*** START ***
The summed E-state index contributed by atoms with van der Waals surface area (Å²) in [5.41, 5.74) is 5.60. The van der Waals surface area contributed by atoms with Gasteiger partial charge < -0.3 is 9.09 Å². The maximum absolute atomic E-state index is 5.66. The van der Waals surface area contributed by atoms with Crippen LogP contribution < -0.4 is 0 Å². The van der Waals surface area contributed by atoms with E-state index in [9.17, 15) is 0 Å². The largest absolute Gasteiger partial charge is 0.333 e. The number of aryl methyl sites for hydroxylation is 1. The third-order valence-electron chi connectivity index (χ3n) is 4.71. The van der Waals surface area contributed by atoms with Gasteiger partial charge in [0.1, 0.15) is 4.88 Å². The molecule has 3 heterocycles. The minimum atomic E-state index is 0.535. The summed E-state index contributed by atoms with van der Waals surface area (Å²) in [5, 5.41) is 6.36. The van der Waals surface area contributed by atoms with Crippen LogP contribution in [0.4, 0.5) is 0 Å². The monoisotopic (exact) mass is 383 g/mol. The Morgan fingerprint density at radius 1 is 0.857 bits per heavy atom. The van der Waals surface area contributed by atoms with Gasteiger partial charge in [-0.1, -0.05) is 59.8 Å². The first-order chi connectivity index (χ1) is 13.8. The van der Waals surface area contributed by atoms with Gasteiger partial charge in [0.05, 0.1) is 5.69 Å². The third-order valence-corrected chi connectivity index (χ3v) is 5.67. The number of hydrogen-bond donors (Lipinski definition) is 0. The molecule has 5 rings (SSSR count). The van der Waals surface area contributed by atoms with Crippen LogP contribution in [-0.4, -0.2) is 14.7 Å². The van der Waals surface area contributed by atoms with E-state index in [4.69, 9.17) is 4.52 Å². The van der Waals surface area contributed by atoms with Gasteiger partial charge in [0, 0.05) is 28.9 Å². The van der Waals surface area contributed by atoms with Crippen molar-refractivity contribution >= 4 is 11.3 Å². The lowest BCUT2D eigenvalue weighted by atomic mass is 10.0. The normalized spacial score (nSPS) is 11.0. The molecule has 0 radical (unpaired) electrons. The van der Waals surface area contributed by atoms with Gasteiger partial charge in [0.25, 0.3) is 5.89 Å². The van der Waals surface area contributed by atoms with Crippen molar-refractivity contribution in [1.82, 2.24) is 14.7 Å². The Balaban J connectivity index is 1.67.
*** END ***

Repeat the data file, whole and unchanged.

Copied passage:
The summed E-state index contributed by atoms with van der Waals surface area (Å²) in [5.41, 5.74) is 5.60. The van der Waals surface area contributed by atoms with Gasteiger partial charge < -0.3 is 9.09 Å². The maximum absolute atomic E-state index is 5.66. The van der Waals surface area contributed by atoms with Crippen LogP contribution < -0.4 is 0 Å². The van der Waals surface area contributed by atoms with E-state index in [9.17, 15) is 0 Å². The largest absolute Gasteiger partial charge is 0.333 e. The number of aryl methyl sites for hydroxylation is 1. The third-order valence-electron chi connectivity index (χ3n) is 4.71. The van der Waals surface area contributed by atoms with Gasteiger partial charge in [0.1, 0.15) is 4.88 Å². The molecule has 3 heterocycles. The minimum atomic E-state index is 0.535. The summed E-state index contributed by atoms with van der Waals surface area (Å²) in [5, 5.41) is 6.36. The van der Waals surface area contributed by atoms with Crippen LogP contribution in [0.4, 0.5) is 0 Å². The monoisotopic (exact) mass is 383 g/mol. The Morgan fingerprint density at radius 1 is 0.857 bits per heavy atom. The van der Waals surface area contributed by atoms with Gasteiger partial charge in [-0.1, -0.05) is 59.8 Å². The first-order chi connectivity index (χ1) is 13.8. The van der Waals surface area contributed by atoms with Gasteiger partial charge in [0.05, 0.1) is 5.69 Å². The third-order valence-corrected chi connectivity index (χ3v) is 5.67. The number of hydrogen-bond donors (Lipinski definition) is 0. The molecule has 5 rings (SSSR count). The van der Waals surface area contributed by atoms with Crippen LogP contribution in [-0.4, -0.2) is 14.7 Å². The van der Waals surface area contributed by atoms with E-state index in [4.69, 9.17) is 4.52 Å². The van der Waals surface area contributed by atoms with Gasteiger partial charge in [0, 0.05) is 28.9 Å². The van der Waals surface area contributed by atoms with Crippen molar-refractivity contribution >= 4 is 11.3 Å². The lowest BCUT2D eigenvalue weighted by atomic mass is 10.0. The normalized spacial score (nSPS) is 11.0. The molecule has 0 radical (unpaired) electrons. The van der Waals surface area contributed by atoms with Gasteiger partial charge in [0.25, 0.3) is 5.89 Å². The van der Waals surface area contributed by atoms with Crippen molar-refractivity contribution in [1.82, 2.24) is 14.7 Å². The Balaban J connectivity index is 1.67.